Nov 29, 2022

Mawazo Writing Africa

Writing about the main

Here’s what you need to know about eThekwini’s proposed R100 rural areas service tax

eThekwini Municipality is proposing a monthly flat tax of R100 for all households in rural areas to pay for services.

The announcement was made by the Mayor of eThekwini , Mxolisi Kaunda, made during his State of the City address.


According to Kaunda, rapid population growth in rural areas in recent years has led to increased demand for water, electricity and garbage collection.

“What compounding our problems is that while most rural areas have access to services like water, they don’t pay for them,” he said.

Kaunda said the municipality will submit the proposal to the Ingonyama Trust Board, the royal Zulu organization that owns rural land in Durban.

“Due to rapid urbanization e Areas considered rural have experienced dramatic household growth, leading to an increase in demand for basic services.

“Providing basic services in rural areas remains an unattainable goal as People are moving from urban areas to rural areas,” he said.

Kaunda said recent flooding in the province has washed away some of the road infrastructure, reducing access to roads in townships and rural communities.

“Last year, we committed to converting 42.5 km of access roads from gravel to tar in both rural and urban communities. We are happy to report that the city has achieved more than 83% of our target.

“However, due to the recent flooding, some of this road infrastructure has been badly damaged damaged and by re-prioritizing the budget the city has allocated R1bn for new roads and maintenance.”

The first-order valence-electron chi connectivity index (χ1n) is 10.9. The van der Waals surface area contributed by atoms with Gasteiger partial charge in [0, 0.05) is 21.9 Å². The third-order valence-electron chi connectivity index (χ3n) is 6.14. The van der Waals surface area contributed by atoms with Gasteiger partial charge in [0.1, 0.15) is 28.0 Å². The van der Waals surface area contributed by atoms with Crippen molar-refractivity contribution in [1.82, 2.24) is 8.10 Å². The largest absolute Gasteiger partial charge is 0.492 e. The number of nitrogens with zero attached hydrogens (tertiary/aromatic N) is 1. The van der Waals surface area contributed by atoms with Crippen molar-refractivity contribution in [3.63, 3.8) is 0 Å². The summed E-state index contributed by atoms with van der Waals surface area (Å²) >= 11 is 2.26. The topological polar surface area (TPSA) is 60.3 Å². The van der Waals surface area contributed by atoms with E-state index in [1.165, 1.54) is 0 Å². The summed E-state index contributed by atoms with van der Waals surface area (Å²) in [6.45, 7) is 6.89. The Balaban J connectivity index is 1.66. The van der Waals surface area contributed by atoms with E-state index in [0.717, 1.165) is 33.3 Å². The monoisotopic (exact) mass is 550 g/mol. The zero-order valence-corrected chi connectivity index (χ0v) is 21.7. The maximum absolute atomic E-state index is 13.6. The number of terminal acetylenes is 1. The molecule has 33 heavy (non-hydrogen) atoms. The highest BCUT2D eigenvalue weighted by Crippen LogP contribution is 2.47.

Fee unreasonable

Shack dwellers’ movement Abahlali baseMjondolo rejected the proposal, saying it was “anti-poor”.

Speaking on eNCA, leader S’Bu Zikode said the provision of services in rural areas is at an all-time low and rubbish often lies uncollected on the streets.

“Given the economic situation, we don’t think of a sensible one Government will propose such tax unless unemployment rate is addressed,” he said.

Zikode said it was not appropriate to expect payment from rural communities that are already suffering.

“Trash is piling up everywhere but people are paying interest and getting it nothing back,” he said.

“We believe that the Ingonyama Trust is there for the people and we don’t think His Majesty would allow such a thing. We know very well that the people of KwaZulu-Natal in rural areas are suffering and living in serious poverty.”

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